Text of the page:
Published on November 19, 2013 | by Niamh Coghlan


Tattoos face the challenge of changing attitudes

Tattoo artist, Alex Bawn

Tattoo artist, Alex Bawn [Natanya Waybourne]

The thrill of a permanent change, a modern day collection of art, Cheryl Cole’s backside, tattooing is a hot topic and its sudden popularisation has definitely caused a stir.

However when looked at from a female angle it raises the question of do women embrace tattoo culture the same way as men?

From the origins of tribal tattooing to the changing attitudes and stigma attached to tattooed female and the media’s portrayal of them and the one billion pound industry which has spread to magazines, care products and even instruction DVD’s, what does it means to be tattooed these days?

The word tattoo comes from the Tahitian “tatu” which means, “to mark something.” It is arguably claimed that tattooing has existed since 12,000 BC.

The purpose of tattooing varies from culture to culture but it is something that can be seen in every society worldwide, it is quite literally a universal form of communication; the history of tattoos has not always been well documented but it is as diverse as the people who wear them.

2012 was the first year in which more women than men were tattooed in the U.S, 23 per cent of women, compared with 19 per cent of men.

It is an industry stereotypically associated with men but as the pages of the luxurious publication Things & Ink suggest, it is time to ‘embrace female tattoo culture’.


Rebecca Vincent, a highly regarded tattooist working in London, is at the forefront of women in tattooing: “I have never had or witnessed stigma towards women. A female tattoo artist is not a gimmick. Her sex has no relevance towards her art.”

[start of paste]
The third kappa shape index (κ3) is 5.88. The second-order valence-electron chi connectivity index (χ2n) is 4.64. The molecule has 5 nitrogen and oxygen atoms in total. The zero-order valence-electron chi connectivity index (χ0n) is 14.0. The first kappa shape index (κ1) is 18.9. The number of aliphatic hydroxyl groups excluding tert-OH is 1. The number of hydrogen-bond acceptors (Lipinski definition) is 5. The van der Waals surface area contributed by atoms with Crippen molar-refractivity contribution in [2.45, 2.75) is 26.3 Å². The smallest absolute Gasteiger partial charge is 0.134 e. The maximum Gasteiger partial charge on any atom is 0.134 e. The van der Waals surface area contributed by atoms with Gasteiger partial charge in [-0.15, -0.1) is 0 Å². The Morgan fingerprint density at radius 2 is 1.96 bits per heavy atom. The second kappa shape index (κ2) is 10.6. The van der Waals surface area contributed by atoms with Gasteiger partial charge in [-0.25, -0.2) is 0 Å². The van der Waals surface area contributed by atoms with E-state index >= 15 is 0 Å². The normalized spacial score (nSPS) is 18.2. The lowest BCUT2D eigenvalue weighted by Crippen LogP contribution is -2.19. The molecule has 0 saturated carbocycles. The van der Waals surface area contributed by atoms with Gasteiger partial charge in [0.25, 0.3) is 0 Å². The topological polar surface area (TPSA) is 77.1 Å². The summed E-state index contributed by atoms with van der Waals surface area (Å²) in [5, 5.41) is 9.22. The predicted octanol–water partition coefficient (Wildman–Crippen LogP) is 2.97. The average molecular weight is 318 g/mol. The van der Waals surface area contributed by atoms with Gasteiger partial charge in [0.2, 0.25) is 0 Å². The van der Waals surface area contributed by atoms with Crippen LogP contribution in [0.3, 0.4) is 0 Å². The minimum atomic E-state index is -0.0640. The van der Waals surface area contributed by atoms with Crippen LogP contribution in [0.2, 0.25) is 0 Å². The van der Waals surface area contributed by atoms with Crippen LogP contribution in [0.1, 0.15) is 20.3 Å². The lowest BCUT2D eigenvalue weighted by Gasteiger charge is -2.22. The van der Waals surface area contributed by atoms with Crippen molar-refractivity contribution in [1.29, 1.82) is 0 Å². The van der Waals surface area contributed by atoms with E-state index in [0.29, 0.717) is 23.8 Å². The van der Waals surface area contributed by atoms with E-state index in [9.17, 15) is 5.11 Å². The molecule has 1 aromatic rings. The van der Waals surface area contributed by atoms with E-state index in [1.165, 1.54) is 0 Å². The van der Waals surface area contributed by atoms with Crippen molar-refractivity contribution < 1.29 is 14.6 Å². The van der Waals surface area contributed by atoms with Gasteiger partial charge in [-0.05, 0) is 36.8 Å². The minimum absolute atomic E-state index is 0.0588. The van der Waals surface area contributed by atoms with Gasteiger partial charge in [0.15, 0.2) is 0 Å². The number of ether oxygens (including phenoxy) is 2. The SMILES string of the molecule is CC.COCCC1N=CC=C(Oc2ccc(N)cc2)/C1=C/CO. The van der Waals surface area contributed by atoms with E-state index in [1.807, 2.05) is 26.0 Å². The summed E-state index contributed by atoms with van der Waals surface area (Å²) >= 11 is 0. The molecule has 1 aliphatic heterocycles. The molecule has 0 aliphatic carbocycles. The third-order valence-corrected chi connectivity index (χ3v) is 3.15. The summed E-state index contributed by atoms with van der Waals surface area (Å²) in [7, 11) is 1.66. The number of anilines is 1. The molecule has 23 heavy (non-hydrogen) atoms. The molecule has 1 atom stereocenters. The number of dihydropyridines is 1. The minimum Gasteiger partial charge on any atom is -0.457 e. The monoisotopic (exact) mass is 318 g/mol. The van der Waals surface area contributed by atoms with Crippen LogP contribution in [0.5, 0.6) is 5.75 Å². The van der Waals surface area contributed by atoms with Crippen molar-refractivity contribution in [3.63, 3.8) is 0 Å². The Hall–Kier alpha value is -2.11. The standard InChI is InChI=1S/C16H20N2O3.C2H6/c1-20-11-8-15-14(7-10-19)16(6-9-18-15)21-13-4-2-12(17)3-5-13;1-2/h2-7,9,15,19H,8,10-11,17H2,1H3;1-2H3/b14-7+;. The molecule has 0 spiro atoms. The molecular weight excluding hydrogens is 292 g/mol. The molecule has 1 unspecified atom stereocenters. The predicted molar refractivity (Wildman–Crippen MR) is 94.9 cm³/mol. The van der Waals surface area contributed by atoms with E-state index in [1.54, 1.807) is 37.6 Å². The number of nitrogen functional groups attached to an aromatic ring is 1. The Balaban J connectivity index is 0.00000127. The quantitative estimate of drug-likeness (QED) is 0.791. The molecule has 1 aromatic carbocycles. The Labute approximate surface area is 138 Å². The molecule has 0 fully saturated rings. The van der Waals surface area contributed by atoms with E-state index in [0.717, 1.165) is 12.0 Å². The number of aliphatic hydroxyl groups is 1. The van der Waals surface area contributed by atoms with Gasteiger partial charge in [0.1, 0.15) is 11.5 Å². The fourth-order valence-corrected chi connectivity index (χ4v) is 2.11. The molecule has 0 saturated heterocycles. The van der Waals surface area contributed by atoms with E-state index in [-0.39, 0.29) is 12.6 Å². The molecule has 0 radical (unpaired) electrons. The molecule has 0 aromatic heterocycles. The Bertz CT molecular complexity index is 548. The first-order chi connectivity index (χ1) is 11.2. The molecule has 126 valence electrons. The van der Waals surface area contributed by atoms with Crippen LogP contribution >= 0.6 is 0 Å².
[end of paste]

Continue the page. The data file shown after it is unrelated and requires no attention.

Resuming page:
Female tattooists are more prevalent than ever and “tattooed females are quite empowered women, they’ve made the choice to permanently commit to some artwork on their body, these women are not to be messed with, trust me I am one”, LCC graduate Lucy Pierce is tattooed and proud.

“I think society has changed so much in the last 20 years. It’s more normal to see tattooed people now. I don’t think that matters whether you’re male or female. In saying that, some people might find it more unusual if they see a woman heavily tattooed. That’s their own prejudice though” – Alice Snape

The questions still come up though: “What will you do when you get married?”, “How are they going to look when you’re old?” and “What if you regret it”.

Truth be told for the people who get tattooed, answers to these questions aren’t high on their priority list. “There are some comments that really annoy me like, why have you done that? What if you change your mind? Or people who touch them! Its really inappropriate, it doesn’t feel any different it feels like skin,” says Pierce.

Alice Snape, the editor of Things & Ink happily allows the stares and questioning but draws the line at people trying to touch her.

Rebecca feels much the same in welcoming the public’s inquisitiveness “I think society has changed so much in the last 20 years. It’s more normal to see tattooed people now. Which is great. I think people can still be a little shocked or taken back if they see someone who is incredibly covered. I don’t think that matters whether you’re male or female. In saying that, some people might find it more unusual if they see a woman heavily tattooed. That’s their own prejudice though”


Tattooist at work

Tattooing is one of the UK’s growth industries [Alex Bawn]

So is this so-called stigma around tattooed women a fabrication by the media? Do the women in the industry or part of the culture feel marginalized or has this been manifested through bias reporting?